Eliminate mortgage interest deduction

As part of simplification of income taxes, eliminating the mortgage interest deduction should be at the top of the list. This will be difficult to accomplish, as the real estate industry pitches the deduction as a way to help middle-class families afford home ownership.

The math, however, doesn’t add up. Consider a family of four. Its standard deduction for federal income taxes is $11,900. Itemizing deductions — which is what you must do in order to received the mortgage interest deduction — is beneficial only when the deductions exceed the standard deduction amount.

With interest rates for a 30 year mortgage at 3.356 percent APR (Wells Fargo 30 year fixed), $11,900 of interest payments implies a mortgage loan of $354,000. For a 15 year fixed loan, it would be $406,000.

The national median sales price of a house, according to the National Association of Realtors, is $178,600. In many parts of the country like Wichita, it’s much less. The mortgage loan amounts calculated above are beyond the reach of most middle class families.

But once you start itemizing deductions, most families will have additional amounts to deduct beyond mortgage interest, which means additional tax savings. But families should also be aware that the benefit of these deductions exists only for the amount above the standard deduction threshold. So if a family was able to deduct $14,000, the marginal benefit is only $2,100.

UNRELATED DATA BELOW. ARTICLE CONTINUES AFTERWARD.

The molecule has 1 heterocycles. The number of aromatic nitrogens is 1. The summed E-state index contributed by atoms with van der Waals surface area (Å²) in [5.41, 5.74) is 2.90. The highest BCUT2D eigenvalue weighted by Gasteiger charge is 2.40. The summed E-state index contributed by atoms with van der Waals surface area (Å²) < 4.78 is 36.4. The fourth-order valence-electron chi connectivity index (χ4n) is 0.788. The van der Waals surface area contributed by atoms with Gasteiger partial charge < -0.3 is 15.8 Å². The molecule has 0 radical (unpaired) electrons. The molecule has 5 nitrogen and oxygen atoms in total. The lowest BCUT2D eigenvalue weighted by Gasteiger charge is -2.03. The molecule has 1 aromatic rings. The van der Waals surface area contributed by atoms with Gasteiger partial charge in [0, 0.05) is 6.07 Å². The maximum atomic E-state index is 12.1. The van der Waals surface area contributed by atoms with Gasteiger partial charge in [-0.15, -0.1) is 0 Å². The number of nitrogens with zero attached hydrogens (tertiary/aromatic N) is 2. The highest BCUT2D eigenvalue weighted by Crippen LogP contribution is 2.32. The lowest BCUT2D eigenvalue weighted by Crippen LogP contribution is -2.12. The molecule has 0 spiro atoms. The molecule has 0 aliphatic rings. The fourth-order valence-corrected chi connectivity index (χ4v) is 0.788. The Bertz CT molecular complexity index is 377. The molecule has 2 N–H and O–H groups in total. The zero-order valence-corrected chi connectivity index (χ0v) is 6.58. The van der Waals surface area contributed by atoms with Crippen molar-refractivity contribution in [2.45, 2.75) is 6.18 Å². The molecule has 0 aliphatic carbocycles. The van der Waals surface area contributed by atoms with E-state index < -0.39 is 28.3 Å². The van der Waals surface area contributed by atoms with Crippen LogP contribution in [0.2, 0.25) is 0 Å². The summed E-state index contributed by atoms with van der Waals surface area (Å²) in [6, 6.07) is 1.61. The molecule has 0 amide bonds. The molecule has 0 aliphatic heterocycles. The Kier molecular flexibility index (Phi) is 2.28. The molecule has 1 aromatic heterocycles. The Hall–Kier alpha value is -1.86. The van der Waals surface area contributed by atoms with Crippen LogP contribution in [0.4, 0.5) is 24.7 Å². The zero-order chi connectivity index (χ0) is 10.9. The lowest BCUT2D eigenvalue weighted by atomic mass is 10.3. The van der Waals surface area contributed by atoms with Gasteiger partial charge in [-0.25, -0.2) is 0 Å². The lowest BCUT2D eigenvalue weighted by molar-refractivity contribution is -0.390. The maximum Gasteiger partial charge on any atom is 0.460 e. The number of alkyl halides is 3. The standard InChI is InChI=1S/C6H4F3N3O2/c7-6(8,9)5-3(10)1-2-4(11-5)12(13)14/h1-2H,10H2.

Then, many people seem to believe that income tax deductions like mortgage interest are deducted from the tax bill. That describes the mechanism of tax credits. Mortgage interest is a deduction from income. After the deduction, there is less income to pay taxes on, and that’s the benefit.

The amount of the benefit, however, for middle class families is small. Most of these families probably fall into the tax bracket where the marginal rate is 15 percent, meaning that a dollar’s change in taxable income changes taxes by 15 cents. So $2,100 of additional deductions saves $315 in taxes.

There’s another policy consideration. The mortgage tax deduction incentivizes borrowing to buy a home, not the actual ownership.

The mortgage tax deduction is seen as promoting home ownership, which has been a goal of government for a long time. A few years ago we saw what happens when government intervenes in markets like housing. Most people are perfectly capable of deciding for themselves whether to be renters or owners. The government should stop social engineering programs that sway people to act one way or another, and the home mortgage interest deduction is a prime example.


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